Ex-Teacher: Diocese Knew of Abuse;
Says Auxiliary Bishop Was Told of Incidents with Parma Priest

By James F. McCarty and David Briggs
Plain Dealer [Cleveland, Ohio]
March 28, 2002

Before denying financial help to a woman who said a Parma priest sexually abused her in the late 1960s, A. James Quinn, auxiliary bishop of the Catholic Diocese of Cleveland, said the church could not corroborate her story.

But a teacher at St. Francis de Sales School at that time said this week that concerned parents personally told Quinn more than 30 years ago about nearly identical allegations involving the same priest.

When the diocese did nothing, the former teacher said, several faculty members called a parents meeting in the school cafeteria one Friday night in 1969 to discuss how to protect the children from the late Monsignor Edward Kickel.

Meanwhile, responding to the woman's account of the alleged abuse in Parma, nearly a dozen women called or wrote to The Plain Dealer this week asserting that they, too, had been abused by Kickel as schoolgirls during the 1950s and '60s. At least 200 people attended the Friday meeting in 1969, said Cathy Dietz.

Dietz was a second-grade teacher at the school and one of the organizers of the meeting.

Initially, some of the parents were angry and offended at the accusations leveled against Kickel, Dietz recalled.

But then, one after another, several mothers stood up to tearfully describe how they, too, had been victimized by Kickel years earlier when they were students there, Dietz said.

"It would have been impossible for the diocese not to have known about it," Dietz said.

"Some of the nuns were crying," added Florence Rezek, 72, who said she also attended the meeting, although she recalled the attendance as being closer to 100 people. By that time, Kickel had become known around the school as "The Feeler," Rezek said.

Quinn, who was diocesan chancellor at the time, said this week through a spokesman that he had "no recollection of anyone coming forward on anything relating to Monsignor Kickel, or any kind of abuse at all at St. Francis de Sales."

Quinn also said he doesn't recall hearing of a parents' meeting about Kickel at the school.

The Rev. Joseph McNulty, who served at St. Francis de Sales from 1969 to 1972, said he also was not aware of either the meeting or of any abuse allegations against Kickel.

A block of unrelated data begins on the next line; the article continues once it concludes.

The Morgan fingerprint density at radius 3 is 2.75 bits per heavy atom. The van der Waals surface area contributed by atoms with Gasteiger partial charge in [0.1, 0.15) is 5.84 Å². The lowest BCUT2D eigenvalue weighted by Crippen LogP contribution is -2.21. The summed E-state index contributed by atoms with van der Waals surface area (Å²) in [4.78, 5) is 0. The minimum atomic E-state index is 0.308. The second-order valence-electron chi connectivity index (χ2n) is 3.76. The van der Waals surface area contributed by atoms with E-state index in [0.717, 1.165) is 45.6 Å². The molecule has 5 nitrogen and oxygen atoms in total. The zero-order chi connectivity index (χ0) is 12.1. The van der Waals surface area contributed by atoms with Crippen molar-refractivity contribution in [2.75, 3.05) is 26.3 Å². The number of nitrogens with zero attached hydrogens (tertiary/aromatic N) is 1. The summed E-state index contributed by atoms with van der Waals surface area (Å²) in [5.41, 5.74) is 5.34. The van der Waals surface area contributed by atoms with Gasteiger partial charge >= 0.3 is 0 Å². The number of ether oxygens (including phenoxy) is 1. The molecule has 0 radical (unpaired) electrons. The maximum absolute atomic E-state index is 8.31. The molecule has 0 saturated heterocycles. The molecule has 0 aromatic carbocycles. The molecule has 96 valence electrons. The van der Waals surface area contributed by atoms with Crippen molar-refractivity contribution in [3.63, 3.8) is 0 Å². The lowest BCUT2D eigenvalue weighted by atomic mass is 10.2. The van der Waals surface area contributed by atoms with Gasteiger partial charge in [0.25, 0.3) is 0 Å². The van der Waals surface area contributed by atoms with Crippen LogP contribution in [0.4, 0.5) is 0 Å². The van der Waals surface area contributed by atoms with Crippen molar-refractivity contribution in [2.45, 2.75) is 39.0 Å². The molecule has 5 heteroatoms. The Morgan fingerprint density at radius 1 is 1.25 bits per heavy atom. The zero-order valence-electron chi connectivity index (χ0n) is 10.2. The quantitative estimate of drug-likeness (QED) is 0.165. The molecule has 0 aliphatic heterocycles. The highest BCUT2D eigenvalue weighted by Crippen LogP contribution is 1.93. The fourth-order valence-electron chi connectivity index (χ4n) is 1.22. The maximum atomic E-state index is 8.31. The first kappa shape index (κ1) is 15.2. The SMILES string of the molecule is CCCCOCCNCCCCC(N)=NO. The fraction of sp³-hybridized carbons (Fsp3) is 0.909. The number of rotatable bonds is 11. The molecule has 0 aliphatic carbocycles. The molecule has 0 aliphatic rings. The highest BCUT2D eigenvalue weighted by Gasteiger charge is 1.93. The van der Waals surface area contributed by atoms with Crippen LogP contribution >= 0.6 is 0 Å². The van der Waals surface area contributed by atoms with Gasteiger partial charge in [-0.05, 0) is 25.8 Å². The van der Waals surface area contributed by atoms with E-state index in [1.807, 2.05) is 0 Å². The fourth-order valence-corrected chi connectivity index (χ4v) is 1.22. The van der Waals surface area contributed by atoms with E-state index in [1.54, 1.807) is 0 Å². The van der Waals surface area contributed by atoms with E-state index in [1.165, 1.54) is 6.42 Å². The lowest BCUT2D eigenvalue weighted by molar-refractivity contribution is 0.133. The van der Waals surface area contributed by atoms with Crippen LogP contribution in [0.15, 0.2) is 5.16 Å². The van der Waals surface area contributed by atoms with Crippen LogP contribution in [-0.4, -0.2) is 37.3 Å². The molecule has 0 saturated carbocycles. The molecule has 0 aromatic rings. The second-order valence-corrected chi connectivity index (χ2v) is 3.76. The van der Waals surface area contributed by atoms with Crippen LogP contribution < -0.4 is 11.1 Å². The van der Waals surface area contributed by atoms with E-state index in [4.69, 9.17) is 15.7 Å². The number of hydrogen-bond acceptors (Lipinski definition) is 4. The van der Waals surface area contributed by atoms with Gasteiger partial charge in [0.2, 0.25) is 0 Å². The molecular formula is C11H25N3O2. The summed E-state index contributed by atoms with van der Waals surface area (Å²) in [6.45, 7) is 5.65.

Dietz, now a counselor, is a leading candidate to serve on the diocesan task force created this week to study the church's handling of sex-abuse cases, said William Denihan, the task force head. She would not name the three women who she said met with Quinn in 1969.

She said the only obvious result of the parents' meeting was that the pastor barred Kickel from hearing confessions and teaching religion classes to elementary school students.

Kickel was the same priest whom Suzanne Carrington, now of Santa Rosa, Calif., complained about to the Cleveland Diocese two years ago. She asked the diocese to help her pay for the psychological counseling she has been getting to cope with the abuse.

Quinn turned her down, saying the diocese couldn't find any facts to support her claim.

Asked about that decision last week, the diocese issued a statement saying it had interviewed two nuns who were teachers at St. Francis de Sales School. Neither could verify Carrington's allegations that Kickel had repeatedly stuck his hand up her dress during religion class.

Several other alleged victims of Kickel came forward this week, however, saying they or their loved ones had been abused in almost identical fashion.

"I know [Carrington] was telling the truth because the same sort of thing happened to me and my sisters," said Carol, now 56, of Lakewood, who said she was 12 when Kickel asked to touch her breasts. Carol asked that only her first name be used.

Yvonne Grosse, 59, of Cleveland, remembers vividly her grade-school years at St. Francis de Sales - and the humiliation she and others endured in the late 1950s and 1960s at the hands of Kickel.

Kickel would come into the classroom and the teacher would leave, Grosse recalled. The priest would then ask the girls to come to the front of the class to read from their religion texts.

Hidden by a desk from the rest of the students, Kickel would reach under the girls' dresses and molest them, Grosse and other alleged victims said.

Some of the girls would shy away and refuse to go near the groping monsignor, several said.

Others would remain frozen on their feet, not knowing how to react to the violation, they said.

"The desk was huge," Grosse said. "Nobody could see what was going on as long as you stood where he wanted you to stand."

Other alleged victims said Kickel always had a jar full of candy on his office desk in the rectory and would often try to molest young girls there. Afterward, he would warn the girls not to tell their teacher or parents, several said.

The stories were similar to those shared on that Friday night in 1969 in the school cafeteria, Dietz said.

If it took 33 years for the allegations to become public, she said, it might be because everyone followed the instructions of the late Rev. Paul Lehner, then the pastor at St. Francis de Sales.

While acknowledging that Kickel had "a problem," Lehner ordered everyone present to remain silent about what had been discussed, Dietz said.

"If anyone told the media what was said in the meeting," she quoted Lehner as saying, "they would be guilty of a mortal sin and go to hell."


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